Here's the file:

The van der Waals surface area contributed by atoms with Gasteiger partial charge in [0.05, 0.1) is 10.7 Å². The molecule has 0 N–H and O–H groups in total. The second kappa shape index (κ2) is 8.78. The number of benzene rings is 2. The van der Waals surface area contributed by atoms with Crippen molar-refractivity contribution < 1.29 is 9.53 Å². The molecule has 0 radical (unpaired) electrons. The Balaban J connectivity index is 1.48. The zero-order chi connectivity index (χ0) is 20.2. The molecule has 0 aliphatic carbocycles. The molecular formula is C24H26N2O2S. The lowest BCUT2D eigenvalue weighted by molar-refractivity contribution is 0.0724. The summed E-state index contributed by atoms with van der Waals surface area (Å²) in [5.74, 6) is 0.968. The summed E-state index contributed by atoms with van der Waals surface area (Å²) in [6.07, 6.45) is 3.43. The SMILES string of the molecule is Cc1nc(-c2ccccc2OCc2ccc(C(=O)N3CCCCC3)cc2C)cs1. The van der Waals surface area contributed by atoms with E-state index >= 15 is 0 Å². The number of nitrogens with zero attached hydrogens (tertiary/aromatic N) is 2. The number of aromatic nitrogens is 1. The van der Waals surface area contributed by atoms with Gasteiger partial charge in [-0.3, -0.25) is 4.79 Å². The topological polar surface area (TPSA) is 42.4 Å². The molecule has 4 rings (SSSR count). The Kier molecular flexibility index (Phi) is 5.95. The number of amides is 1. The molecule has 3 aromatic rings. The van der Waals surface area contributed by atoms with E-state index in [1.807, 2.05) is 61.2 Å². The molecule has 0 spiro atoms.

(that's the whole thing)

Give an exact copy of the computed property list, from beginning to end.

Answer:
The van der Waals surface area contributed by atoms with Gasteiger partial charge in [0.05, 0.1) is 10.7 Å². The molecule has 0 N–H and O–H groups in total. The second kappa shape index (κ2) is 8.78. The number of benzene rings is 2. The van der Waals surface area contributed by atoms with Crippen molar-refractivity contribution < 1.29 is 9.53 Å². The molecule has 0 radical (unpaired) electrons. The Balaban J connectivity index is 1.48. The zero-order chi connectivity index (χ0) is 20.2. The molecule has 0 aliphatic carbocycles. The molecular formula is C24H26N2O2S. The lowest BCUT2D eigenvalue weighted by molar-refractivity contribution is 0.0724. The summed E-state index contributed by atoms with van der Waals surface area (Å²) in [5.74, 6) is 0.968. The summed E-state index contributed by atoms with van der Waals surface area (Å²) in [6.07, 6.45) is 3.43. The SMILES string of the molecule is Cc1nc(-c2ccccc2OCc2ccc(C(=O)N3CCCCC3)cc2C)cs1. The van der Waals surface area contributed by atoms with E-state index >= 15 is 0 Å². The number of nitrogens with zero attached hydrogens (tertiary/aromatic N) is 2. The number of aromatic nitrogens is 1. The van der Waals surface area contributed by atoms with Gasteiger partial charge in [-0.3, -0.25) is 4.79 Å². The topological polar surface area (TPSA) is 42.4 Å². The molecule has 4 rings (SSSR count). The Kier molecular flexibility index (Phi) is 5.95. The number of amides is 1. The molecule has 3 aromatic rings. The van der Waals surface area contributed by atoms with E-state index in [1.807, 2.05) is 61.2 Å². The molecule has 0 spiro atoms.